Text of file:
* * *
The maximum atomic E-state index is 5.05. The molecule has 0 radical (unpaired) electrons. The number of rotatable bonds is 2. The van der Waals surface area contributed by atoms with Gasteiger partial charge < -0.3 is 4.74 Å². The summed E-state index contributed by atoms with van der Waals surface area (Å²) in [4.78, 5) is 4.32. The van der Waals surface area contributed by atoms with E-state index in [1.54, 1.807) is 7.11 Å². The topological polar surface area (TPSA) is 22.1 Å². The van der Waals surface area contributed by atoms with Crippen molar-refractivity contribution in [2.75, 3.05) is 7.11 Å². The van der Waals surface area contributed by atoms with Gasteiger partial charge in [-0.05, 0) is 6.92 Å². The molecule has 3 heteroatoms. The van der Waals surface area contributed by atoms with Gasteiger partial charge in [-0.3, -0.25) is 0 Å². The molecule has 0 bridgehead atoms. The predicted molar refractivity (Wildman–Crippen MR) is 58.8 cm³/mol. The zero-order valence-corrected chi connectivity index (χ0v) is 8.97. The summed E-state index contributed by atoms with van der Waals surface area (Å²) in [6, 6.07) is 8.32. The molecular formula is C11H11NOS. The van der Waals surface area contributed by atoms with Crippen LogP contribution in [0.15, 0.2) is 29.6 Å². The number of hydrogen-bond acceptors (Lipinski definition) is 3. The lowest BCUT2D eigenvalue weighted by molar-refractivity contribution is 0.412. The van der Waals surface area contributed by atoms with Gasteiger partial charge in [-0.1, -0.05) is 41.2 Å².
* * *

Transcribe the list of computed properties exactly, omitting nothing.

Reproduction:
The maximum atomic E-state index is 5.05. The molecule has 0 radical (unpaired) electrons. The number of rotatable bonds is 2. The van der Waals surface area contributed by atoms with Gasteiger partial charge < -0.3 is 4.74 Å². The summed E-state index contributed by atoms with van der Waals surface area (Å²) in [4.78, 5) is 4.32. The van der Waals surface area contributed by atoms with E-state index in [1.54, 1.807) is 7.11 Å². The topological polar surface area (TPSA) is 22.1 Å². The van der Waals surface area contributed by atoms with Crippen molar-refractivity contribution in [2.75, 3.05) is 7.11 Å². The van der Waals surface area contributed by atoms with Gasteiger partial charge in [-0.05, 0) is 6.92 Å². The molecule has 3 heteroatoms. The van der Waals surface area contributed by atoms with Gasteiger partial charge in [-0.3, -0.25) is 0 Å². The molecule has 0 bridgehead atoms. The predicted molar refractivity (Wildman–Crippen MR) is 58.8 cm³/mol. The zero-order valence-corrected chi connectivity index (χ0v) is 8.97. The summed E-state index contributed by atoms with van der Waals surface area (Å²) in [6, 6.07) is 8.32. The molecular formula is C11H11NOS. The van der Waals surface area contributed by atoms with Crippen LogP contribution in [0.15, 0.2) is 29.6 Å². The number of hydrogen-bond acceptors (Lipinski definition) is 3. The lowest BCUT2D eigenvalue weighted by molar-refractivity contribution is 0.412. The van der Waals surface area contributed by atoms with Gasteiger partial charge in [-0.1, -0.05) is 41.2 Å².